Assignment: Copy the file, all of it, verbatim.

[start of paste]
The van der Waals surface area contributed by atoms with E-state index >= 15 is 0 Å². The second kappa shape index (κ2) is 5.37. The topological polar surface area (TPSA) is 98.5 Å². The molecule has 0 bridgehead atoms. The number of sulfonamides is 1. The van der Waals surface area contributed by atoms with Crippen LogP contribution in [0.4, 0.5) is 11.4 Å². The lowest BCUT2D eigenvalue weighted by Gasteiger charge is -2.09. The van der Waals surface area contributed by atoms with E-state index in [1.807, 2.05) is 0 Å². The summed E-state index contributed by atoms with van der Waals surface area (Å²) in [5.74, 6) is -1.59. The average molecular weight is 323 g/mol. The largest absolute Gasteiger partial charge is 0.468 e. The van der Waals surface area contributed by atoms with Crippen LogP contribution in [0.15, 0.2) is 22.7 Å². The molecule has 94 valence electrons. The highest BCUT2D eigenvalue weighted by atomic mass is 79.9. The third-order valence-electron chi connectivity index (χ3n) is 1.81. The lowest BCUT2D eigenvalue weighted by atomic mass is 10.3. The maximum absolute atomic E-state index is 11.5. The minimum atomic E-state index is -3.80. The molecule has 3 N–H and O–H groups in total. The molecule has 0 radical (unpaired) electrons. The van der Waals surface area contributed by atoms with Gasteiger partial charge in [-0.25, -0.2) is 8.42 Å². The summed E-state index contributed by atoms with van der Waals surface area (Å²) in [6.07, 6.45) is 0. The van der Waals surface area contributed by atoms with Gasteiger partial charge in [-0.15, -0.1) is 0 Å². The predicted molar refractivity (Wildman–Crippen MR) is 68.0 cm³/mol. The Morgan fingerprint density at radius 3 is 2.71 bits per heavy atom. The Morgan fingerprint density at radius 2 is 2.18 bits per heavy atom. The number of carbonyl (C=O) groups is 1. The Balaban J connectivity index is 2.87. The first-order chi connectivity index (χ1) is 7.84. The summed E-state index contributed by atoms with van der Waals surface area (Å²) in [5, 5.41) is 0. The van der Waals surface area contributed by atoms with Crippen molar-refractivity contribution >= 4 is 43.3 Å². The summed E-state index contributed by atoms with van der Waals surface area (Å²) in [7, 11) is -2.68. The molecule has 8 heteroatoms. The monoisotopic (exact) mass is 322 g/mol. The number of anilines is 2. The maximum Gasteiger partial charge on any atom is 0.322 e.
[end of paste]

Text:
The van der Waals surface area contributed by atoms with E-state index >= 15 is 0 Å². The second kappa shape index (κ2) is 5.37. The topological polar surface area (TPSA) is 98.5 Å². The molecule has 0 bridgehead atoms. The number of sulfonamides is 1. The van der Waals surface area contributed by atoms with Crippen LogP contribution in [0.4, 0.5) is 11.4 Å². The lowest BCUT2D eigenvalue weighted by Gasteiger charge is -2.09. The van der Waals surface area contributed by atoms with E-state index in [1.807, 2.05) is 0 Å². The summed E-state index contributed by atoms with van der Waals surface area (Å²) in [5.74, 6) is -1.59. The average molecular weight is 323 g/mol. The largest absolute Gasteiger partial charge is 0.468 e. The van der Waals surface area contributed by atoms with Crippen LogP contribution in [0.15, 0.2) is 22.7 Å². The molecule has 94 valence electrons. The highest BCUT2D eigenvalue weighted by atomic mass is 79.9. The third-order valence-electron chi connectivity index (χ3n) is 1.81. The lowest BCUT2D eigenvalue weighted by atomic mass is 10.3. The maximum absolute atomic E-state index is 11.5. The minimum atomic E-state index is -3.80. The molecule has 3 N–H and O–H groups in total. The molecule has 0 radical (unpaired) electrons. The van der Waals surface area contributed by atoms with Gasteiger partial charge in [-0.25, -0.2) is 8.42 Å². The summed E-state index contributed by atoms with van der Waals surface area (Å²) in [6.07, 6.45) is 0. The van der Waals surface area contributed by atoms with Gasteiger partial charge in [-0.15, -0.1) is 0 Å². The predicted molar refractivity (Wildman–Crippen MR) is 68.0 cm³/mol. The Morgan fingerprint density at radius 3 is 2.71 bits per heavy atom. The Morgan fingerprint density at radius 2 is 2.18 bits per heavy atom. The number of carbonyl (C=O) groups is 1. The Balaban J connectivity index is 2.87. The first-order chi connectivity index (χ1) is 7.84. The summed E-state index contributed by atoms with van der Waals surface area (Å²) in [5, 5.41) is 0. The van der Waals surface area contributed by atoms with Crippen molar-refractivity contribution >= 4 is 43.3 Å². The summed E-state index contributed by atoms with van der Waals surface area (Å²) in [7, 11) is -2.68. The molecule has 8 heteroatoms. The monoisotopic (exact) mass is 322 g/mol. The number of anilines is 2. The maximum Gasteiger partial charge on any atom is 0.322 e.